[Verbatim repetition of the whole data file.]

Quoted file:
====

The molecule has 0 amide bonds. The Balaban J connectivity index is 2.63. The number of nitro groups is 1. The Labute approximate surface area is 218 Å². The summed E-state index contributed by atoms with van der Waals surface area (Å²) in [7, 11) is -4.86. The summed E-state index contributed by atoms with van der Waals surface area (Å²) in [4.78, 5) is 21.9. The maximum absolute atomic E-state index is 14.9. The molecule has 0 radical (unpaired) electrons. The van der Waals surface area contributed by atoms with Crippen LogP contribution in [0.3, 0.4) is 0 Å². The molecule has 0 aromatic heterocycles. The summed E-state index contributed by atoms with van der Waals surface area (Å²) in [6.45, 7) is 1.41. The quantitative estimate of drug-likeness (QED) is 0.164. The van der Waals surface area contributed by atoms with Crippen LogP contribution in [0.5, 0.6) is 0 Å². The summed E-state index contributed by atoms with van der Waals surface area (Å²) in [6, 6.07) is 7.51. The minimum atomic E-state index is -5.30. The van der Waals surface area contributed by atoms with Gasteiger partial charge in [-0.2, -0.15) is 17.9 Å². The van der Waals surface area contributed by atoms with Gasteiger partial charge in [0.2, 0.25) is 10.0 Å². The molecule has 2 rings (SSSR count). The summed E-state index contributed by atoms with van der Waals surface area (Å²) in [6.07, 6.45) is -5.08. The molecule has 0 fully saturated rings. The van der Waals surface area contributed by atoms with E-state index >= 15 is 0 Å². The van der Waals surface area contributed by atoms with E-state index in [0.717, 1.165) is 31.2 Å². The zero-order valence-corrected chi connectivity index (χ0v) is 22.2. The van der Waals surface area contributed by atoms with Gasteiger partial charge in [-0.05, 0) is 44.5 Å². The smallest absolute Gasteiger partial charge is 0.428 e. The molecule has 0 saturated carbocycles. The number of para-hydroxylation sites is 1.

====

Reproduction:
The molecule has 0 amide bonds. The Balaban J connectivity index is 2.63. The number of nitro groups is 1. The Labute approximate surface area is 218 Å². The summed E-state index contributed by atoms with van der Waals surface area (Å²) in [7, 11) is -4.86. The summed E-state index contributed by atoms with van der Waals surface area (Å²) in [4.78, 5) is 21.9. The maximum absolute atomic E-state index is 14.9. The molecule has 0 radical (unpaired) electrons. The van der Waals surface area contributed by atoms with Crippen LogP contribution in [0.3, 0.4) is 0 Å². The molecule has 0 aromatic heterocycles. The summed E-state index contributed by atoms with van der Waals surface area (Å²) in [6.45, 7) is 1.41. The quantitative estimate of drug-likeness (QED) is 0.164. The van der Waals surface area contributed by atoms with Crippen LogP contribution in [0.5, 0.6) is 0 Å². The summed E-state index contributed by atoms with van der Waals surface area (Å²) in [6, 6.07) is 7.51. The minimum atomic E-state index is -5.30. The van der Waals surface area contributed by atoms with Gasteiger partial charge in [-0.2, -0.15) is 17.9 Å². The van der Waals surface area contributed by atoms with Gasteiger partial charge in [0.2, 0.25) is 10.0 Å². The molecule has 2 rings (SSSR count). The summed E-state index contributed by atoms with van der Waals surface area (Å²) in [6.07, 6.45) is -5.08. The molecule has 0 fully saturated rings. The van der Waals surface area contributed by atoms with E-state index >= 15 is 0 Å². The van der Waals surface area contributed by atoms with E-state index in [0.717, 1.165) is 31.2 Å². The zero-order valence-corrected chi connectivity index (χ0v) is 22.2. The van der Waals surface area contributed by atoms with Gasteiger partial charge in [-0.05, 0) is 44.5 Å². The smallest absolute Gasteiger partial charge is 0.428 e. The molecule has 0 saturated carbocycles. The number of para-hydroxylation sites is 1.